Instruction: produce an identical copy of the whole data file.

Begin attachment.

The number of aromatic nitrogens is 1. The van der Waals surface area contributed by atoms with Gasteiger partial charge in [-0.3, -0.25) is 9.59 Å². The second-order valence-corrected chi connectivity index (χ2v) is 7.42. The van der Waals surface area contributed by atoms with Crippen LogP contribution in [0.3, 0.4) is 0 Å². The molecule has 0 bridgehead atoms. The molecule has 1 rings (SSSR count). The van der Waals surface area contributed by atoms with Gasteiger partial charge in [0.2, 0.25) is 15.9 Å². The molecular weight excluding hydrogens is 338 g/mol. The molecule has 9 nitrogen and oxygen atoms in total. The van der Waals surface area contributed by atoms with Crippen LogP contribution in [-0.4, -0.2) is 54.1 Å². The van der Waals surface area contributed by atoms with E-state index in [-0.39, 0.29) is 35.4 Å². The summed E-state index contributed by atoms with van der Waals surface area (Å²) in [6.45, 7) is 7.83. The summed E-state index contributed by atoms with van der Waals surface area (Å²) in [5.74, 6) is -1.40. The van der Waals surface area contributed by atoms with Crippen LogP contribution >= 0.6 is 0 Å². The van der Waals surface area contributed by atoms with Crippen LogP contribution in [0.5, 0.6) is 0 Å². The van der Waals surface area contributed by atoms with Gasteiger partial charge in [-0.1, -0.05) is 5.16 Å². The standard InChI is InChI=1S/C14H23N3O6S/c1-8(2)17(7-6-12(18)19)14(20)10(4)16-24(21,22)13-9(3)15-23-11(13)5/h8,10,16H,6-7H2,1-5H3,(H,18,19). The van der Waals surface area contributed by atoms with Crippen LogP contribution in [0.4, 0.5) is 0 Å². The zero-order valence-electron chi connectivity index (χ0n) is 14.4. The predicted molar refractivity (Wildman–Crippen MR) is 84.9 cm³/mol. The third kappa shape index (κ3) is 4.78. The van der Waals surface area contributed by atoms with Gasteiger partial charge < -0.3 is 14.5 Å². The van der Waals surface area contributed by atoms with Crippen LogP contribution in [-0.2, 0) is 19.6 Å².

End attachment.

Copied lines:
The number of aromatic nitrogens is 1. The van der Waals surface area contributed by atoms with Gasteiger partial charge in [-0.3, -0.25) is 9.59 Å². The second-order valence-corrected chi connectivity index (χ2v) is 7.42. The van der Waals surface area contributed by atoms with Crippen LogP contribution in [0.3, 0.4) is 0 Å². The molecule has 0 bridgehead atoms. The molecule has 1 rings (SSSR count). The van der Waals surface area contributed by atoms with Gasteiger partial charge in [0.2, 0.25) is 15.9 Å². The molecular weight excluding hydrogens is 338 g/mol. The molecule has 9 nitrogen and oxygen atoms in total. The van der Waals surface area contributed by atoms with Crippen LogP contribution in [-0.4, -0.2) is 54.1 Å². The van der Waals surface area contributed by atoms with E-state index in [-0.39, 0.29) is 35.4 Å². The summed E-state index contributed by atoms with van der Waals surface area (Å²) in [6.45, 7) is 7.83. The summed E-state index contributed by atoms with van der Waals surface area (Å²) in [5.74, 6) is -1.40. The van der Waals surface area contributed by atoms with Crippen LogP contribution >= 0.6 is 0 Å². The van der Waals surface area contributed by atoms with Crippen LogP contribution in [0.5, 0.6) is 0 Å². The van der Waals surface area contributed by atoms with Gasteiger partial charge in [-0.1, -0.05) is 5.16 Å². The standard InChI is InChI=1S/C14H23N3O6S/c1-8(2)17(7-6-12(18)19)14(20)10(4)16-24(21,22)13-9(3)15-23-11(13)5/h8,10,16H,6-7H2,1-5H3,(H,18,19). The van der Waals surface area contributed by atoms with Crippen LogP contribution in [0.4, 0.5) is 0 Å². The zero-order valence-electron chi connectivity index (χ0n) is 14.4. The predicted molar refractivity (Wildman–Crippen MR) is 84.9 cm³/mol. The third kappa shape index (κ3) is 4.78. The van der Waals surface area contributed by atoms with Gasteiger partial charge < -0.3 is 14.5 Å². The van der Waals surface area contributed by atoms with Crippen LogP contribution in [-0.2, 0) is 19.6 Å².